[21/12/2005] Sa Sartiglia
The annual festival which sees horses galloping down one of the main streets of Oristano whilst the decorated and masked rider attempts to lance with a sword a tiny hole in the middle of a metal star suspended across the roadway and in so doing hopefully assist in assuring the successful harvest for the coming season, has been held for centuries. Currently it is held on the Sunday and Tuesday in the lead up to Lent and in 2006 should be held on 26 and 28 of February. Whilst the contest to pierce the star is the main event, the festival includes also parades of traditional costume, displays of dancing and produce, and heart stopping exhibitions of horsemanship involving groups
of riders in all sorts of acrobatic poses created at full gallop. Accommodation options in Oristano during the festival usually fill up very fast so book early, otherwise Oristano can be reached fairly easily by public transport from several Sardinian towns and cities making day trips a possibility. See some of the itinerary ideas in this site for ideas on how to get to Oristano, with links to some of the main public transport operators on the island provided here. Sa Sartiglia is without a doubt one of the more impressive and exciting festivals on the Island. Try not to miss it.
(Photos courtesy Valeria Lallai)
[02/11/2005] Central Sardinian Reds
Why not take a morning out to get to know some of the wines of the area around Nuoro, important centre for the production of the dry ruby-red DOC Cannonau, the "Wine of the Sardinians". Two centres of production which are easily reached by public transport (and can be combined together in a half day or so from either Nuoro or Dorgali / Cala Gonone) are Dorgali itself and Oliena home of the somewhat renowned and characteristic "Nepente of Oliena". Some say that the reds of the center of Sardinia play an important part in the health and longevity of the people living in this area, and certainly they are the perfect accompaniment to the roast meats and strong seasoned cheeses characteristic of the zone. See our activities section for a couple of ideas.
[19/09/2005] Fuel Prices
Fuel Prices just seem to keep on climbing and this can make hiring a car to get around on your holidays all the more expensive. If you are lucky enough too not have to worry about such things then this site probably wont interest you very much. If, on the other hand, you are like most of us and are trying to make your holiday funds stretch just that little bit further, then you might stop thinking of a hire car as the only solution, and consider also the possibility of getting around in public transport. This site aims to present some travel and transport ideas which might help you get around Sardinia without the need for a hire car, and which might, at the same time, actually help you spend a little less during your short visit. Check out some of the ideas, design your own itinerary, and go Get Around Sardinia (Oh, and drop us a line to let us know how it went).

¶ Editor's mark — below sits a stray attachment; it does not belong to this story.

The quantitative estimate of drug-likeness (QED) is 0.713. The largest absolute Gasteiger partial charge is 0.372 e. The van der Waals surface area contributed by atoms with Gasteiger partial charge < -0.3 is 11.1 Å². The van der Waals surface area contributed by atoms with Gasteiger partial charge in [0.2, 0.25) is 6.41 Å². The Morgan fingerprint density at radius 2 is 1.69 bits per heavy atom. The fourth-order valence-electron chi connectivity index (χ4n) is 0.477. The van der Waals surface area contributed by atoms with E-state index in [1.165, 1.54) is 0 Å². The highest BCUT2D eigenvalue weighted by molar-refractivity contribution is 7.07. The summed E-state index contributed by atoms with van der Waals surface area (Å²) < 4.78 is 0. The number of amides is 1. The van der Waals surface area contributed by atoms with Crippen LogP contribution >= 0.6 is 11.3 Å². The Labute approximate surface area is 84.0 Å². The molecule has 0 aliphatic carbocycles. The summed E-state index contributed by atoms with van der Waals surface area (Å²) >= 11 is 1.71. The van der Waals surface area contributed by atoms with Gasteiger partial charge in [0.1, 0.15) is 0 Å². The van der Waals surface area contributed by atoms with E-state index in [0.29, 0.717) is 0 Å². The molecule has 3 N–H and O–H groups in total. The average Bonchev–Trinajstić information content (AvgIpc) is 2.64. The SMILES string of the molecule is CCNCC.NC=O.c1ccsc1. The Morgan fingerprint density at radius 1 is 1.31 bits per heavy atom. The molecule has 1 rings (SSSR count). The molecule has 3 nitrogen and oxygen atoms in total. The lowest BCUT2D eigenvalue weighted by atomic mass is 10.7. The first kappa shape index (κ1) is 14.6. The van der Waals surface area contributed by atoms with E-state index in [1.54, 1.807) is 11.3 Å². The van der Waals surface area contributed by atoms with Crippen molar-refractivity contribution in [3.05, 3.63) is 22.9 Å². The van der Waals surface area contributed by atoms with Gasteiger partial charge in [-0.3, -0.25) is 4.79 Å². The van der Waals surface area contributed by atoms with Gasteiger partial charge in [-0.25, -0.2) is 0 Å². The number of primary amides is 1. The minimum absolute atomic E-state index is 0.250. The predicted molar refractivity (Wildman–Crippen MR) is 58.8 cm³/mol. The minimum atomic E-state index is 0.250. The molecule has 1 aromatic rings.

[02/09/2005] Time to start looking inland.
The start of September brings with it the passing of the hottest part of summer, and whilst there is still plenty of beach weather ahead, the slightly cooler weather means it is a good time to start to explore some of the cultural and scenic highlights of the Sardinian interior. September also sees the start of the annual series of cultural events known as Autunno in Barbagia (Autumn in the Barbagia) which is organised by the Nuoro Chamber of Commerce and sees a different central Sardinian town each weekend hosting tastings of local produce, displays of local handicrafts, artworks, singing and dancing, and many other interesting events. It is a great way to see a little of the Barbagia culture and traditions in some of the areas in which they are still quite strong. Often Sunday is the most interesting day to attend, but there are usually activities also on Saturday afternoons and sometimes also Friday evenings. For more details see the website for the Nuoro Chamber of Commerce www.nu.camcom.it (go to the section titled Agenda). The program for September sees the town of Bitti on the first weekend followed by Oliena on the second and Orotelli on the third weekends. Bitti and Oliena can be reached by ARST bus from Nuoro (but be careful of Sunday timetables) with ideas on how to get to Nuoro included in some of the Itinerary ideas in this site (for example A1, O1, C3). Orotelli is more difficult to get to. If you intend to stay in any of the towns during the actual weekend of the event in that town then it would be wise to book ahead.
[12/08/2005] Getting around in summer
During the summer period some public transport timetables and routes change as routes serving students and workers either shut down or are significantly reduced whilst new routes serving coastal beach areas start up. It is important therefore to check the notes carefully when reading transport timetables both to avoid being caught out and to make the best use of opportunities available only at this time of the year. See our itinerary ideas A5 (out of Alghero), C4 (out of Cagliari), and O5 (out of Olbia) which make use of some of this summertime only transport. They might give you some ideas for your own itinerary planning. This is not to say that the other Itinerary Ideas should not still be valid at this time of year however.
We have made a small modification to Day 1 of both Itinerary Idea O1 based out of Olbia, and Itinerary Idea M1 based out of the mainland. The modification involves transport between Olbia and Alghero.